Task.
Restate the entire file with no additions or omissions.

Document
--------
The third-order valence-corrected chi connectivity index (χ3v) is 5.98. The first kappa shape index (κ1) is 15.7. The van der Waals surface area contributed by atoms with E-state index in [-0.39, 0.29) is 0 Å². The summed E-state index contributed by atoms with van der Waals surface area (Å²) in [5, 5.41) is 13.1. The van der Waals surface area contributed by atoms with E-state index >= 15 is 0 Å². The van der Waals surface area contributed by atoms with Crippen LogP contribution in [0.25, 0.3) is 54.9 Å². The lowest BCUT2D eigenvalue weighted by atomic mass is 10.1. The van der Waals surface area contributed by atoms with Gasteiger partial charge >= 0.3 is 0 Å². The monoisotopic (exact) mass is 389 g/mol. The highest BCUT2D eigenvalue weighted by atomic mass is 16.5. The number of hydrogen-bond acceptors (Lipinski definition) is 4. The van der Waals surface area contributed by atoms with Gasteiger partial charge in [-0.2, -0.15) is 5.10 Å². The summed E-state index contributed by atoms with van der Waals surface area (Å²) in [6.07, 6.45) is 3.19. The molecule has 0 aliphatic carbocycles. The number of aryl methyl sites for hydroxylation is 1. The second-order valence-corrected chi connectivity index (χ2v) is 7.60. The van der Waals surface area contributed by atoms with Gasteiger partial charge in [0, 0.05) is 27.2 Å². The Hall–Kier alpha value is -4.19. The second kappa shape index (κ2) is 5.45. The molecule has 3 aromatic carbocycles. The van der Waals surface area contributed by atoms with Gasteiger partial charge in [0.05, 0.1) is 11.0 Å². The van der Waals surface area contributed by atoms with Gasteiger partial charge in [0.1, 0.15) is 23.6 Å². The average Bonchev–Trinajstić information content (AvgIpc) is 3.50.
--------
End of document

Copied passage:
The third-order valence-corrected chi connectivity index (χ3v) is 5.98. The first kappa shape index (κ1) is 15.7. The van der Waals surface area contributed by atoms with E-state index in [-0.39, 0.29) is 0 Å². The summed E-state index contributed by atoms with van der Waals surface area (Å²) in [5, 5.41) is 13.1. The van der Waals surface area contributed by atoms with E-state index >= 15 is 0 Å². The van der Waals surface area contributed by atoms with Crippen LogP contribution in [0.25, 0.3) is 54.9 Å². The lowest BCUT2D eigenvalue weighted by atomic mass is 10.1. The van der Waals surface area contributed by atoms with Gasteiger partial charge >= 0.3 is 0 Å². The monoisotopic (exact) mass is 389 g/mol. The highest BCUT2D eigenvalue weighted by atomic mass is 16.5. The number of hydrogen-bond acceptors (Lipinski definition) is 4. The van der Waals surface area contributed by atoms with Gasteiger partial charge in [-0.2, -0.15) is 5.10 Å². The summed E-state index contributed by atoms with van der Waals surface area (Å²) in [6.07, 6.45) is 3.19. The molecule has 0 aliphatic carbocycles. The number of aryl methyl sites for hydroxylation is 1. The second-order valence-corrected chi connectivity index (χ2v) is 7.60. The van der Waals surface area contributed by atoms with Gasteiger partial charge in [0, 0.05) is 27.2 Å². The Hall–Kier alpha value is -4.19. The second kappa shape index (κ2) is 5.45. The molecule has 3 aromatic carbocycles. The van der Waals surface area contributed by atoms with Gasteiger partial charge in [0.05, 0.1) is 11.0 Å². The van der Waals surface area contributed by atoms with Gasteiger partial charge in [0.1, 0.15) is 23.6 Å². The average Bonchev–Trinajstić information content (AvgIpc) is 3.50.